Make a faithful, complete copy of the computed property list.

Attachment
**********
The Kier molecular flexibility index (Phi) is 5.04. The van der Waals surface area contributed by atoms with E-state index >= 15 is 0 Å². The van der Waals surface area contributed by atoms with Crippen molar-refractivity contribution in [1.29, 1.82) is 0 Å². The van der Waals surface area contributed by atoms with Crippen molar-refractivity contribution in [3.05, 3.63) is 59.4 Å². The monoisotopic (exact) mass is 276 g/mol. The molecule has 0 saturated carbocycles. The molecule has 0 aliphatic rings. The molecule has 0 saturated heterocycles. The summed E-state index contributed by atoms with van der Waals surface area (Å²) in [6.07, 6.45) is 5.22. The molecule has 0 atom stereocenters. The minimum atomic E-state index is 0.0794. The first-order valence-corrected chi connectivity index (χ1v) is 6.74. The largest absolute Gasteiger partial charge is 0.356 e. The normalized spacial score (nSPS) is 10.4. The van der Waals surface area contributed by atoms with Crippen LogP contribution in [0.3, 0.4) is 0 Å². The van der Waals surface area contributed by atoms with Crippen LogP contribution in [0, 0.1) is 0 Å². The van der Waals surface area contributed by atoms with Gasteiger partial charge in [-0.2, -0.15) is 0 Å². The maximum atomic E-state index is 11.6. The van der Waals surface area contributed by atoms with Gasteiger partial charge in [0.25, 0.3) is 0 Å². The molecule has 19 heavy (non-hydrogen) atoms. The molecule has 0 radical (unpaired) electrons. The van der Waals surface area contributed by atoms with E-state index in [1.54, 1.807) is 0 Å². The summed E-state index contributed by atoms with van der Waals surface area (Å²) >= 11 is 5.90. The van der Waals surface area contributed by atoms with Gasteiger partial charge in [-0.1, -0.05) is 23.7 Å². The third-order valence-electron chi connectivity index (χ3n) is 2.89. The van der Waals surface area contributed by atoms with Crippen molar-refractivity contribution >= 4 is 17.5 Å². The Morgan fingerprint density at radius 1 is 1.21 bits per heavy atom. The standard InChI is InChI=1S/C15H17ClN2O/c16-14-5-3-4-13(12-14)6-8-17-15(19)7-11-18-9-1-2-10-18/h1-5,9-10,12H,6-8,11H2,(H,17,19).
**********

The Kier molecular flexibility index (Phi) is 5.04. The van der Waals surface area contributed by atoms with E-state index >= 15 is 0 Å². The van der Waals surface area contributed by atoms with Crippen molar-refractivity contribution in [1.29, 1.82) is 0 Å². The van der Waals surface area contributed by atoms with Crippen molar-refractivity contribution in [3.05, 3.63) is 59.4 Å². The monoisotopic (exact) mass is 276 g/mol. The molecule has 0 saturated carbocycles. The molecule has 0 aliphatic rings. The molecule has 0 saturated heterocycles. The summed E-state index contributed by atoms with van der Waals surface area (Å²) in [6.07, 6.45) is 5.22. The molecule has 0 atom stereocenters. The minimum atomic E-state index is 0.0794. The first-order valence-corrected chi connectivity index (χ1v) is 6.74. The largest absolute Gasteiger partial charge is 0.356 e. The normalized spacial score (nSPS) is 10.4. The van der Waals surface area contributed by atoms with Crippen LogP contribution in [0.3, 0.4) is 0 Å². The van der Waals surface area contributed by atoms with Crippen LogP contribution in [0, 0.1) is 0 Å². The van der Waals surface area contributed by atoms with Gasteiger partial charge in [-0.2, -0.15) is 0 Å². The maximum atomic E-state index is 11.6. The van der Waals surface area contributed by atoms with Gasteiger partial charge in [0.25, 0.3) is 0 Å². The molecule has 19 heavy (non-hydrogen) atoms. The molecule has 0 radical (unpaired) electrons. The van der Waals surface area contributed by atoms with E-state index in [1.54, 1.807) is 0 Å². The summed E-state index contributed by atoms with van der Waals surface area (Å²) >= 11 is 5.90. The van der Waals surface area contributed by atoms with Gasteiger partial charge in [-0.1, -0.05) is 23.7 Å². The third-order valence-electron chi connectivity index (χ3n) is 2.89. The van der Waals surface area contributed by atoms with Crippen molar-refractivity contribution >= 4 is 17.5 Å². The Morgan fingerprint density at radius 1 is 1.21 bits per heavy atom. The standard InChI is InChI=1S/C15H17ClN2O/c16-14-5-3-4-13(12-14)6-8-17-15(19)7-11-18-9-1-2-10-18/h1-5,9-10,12H,6-8,11H2,(H,17,19).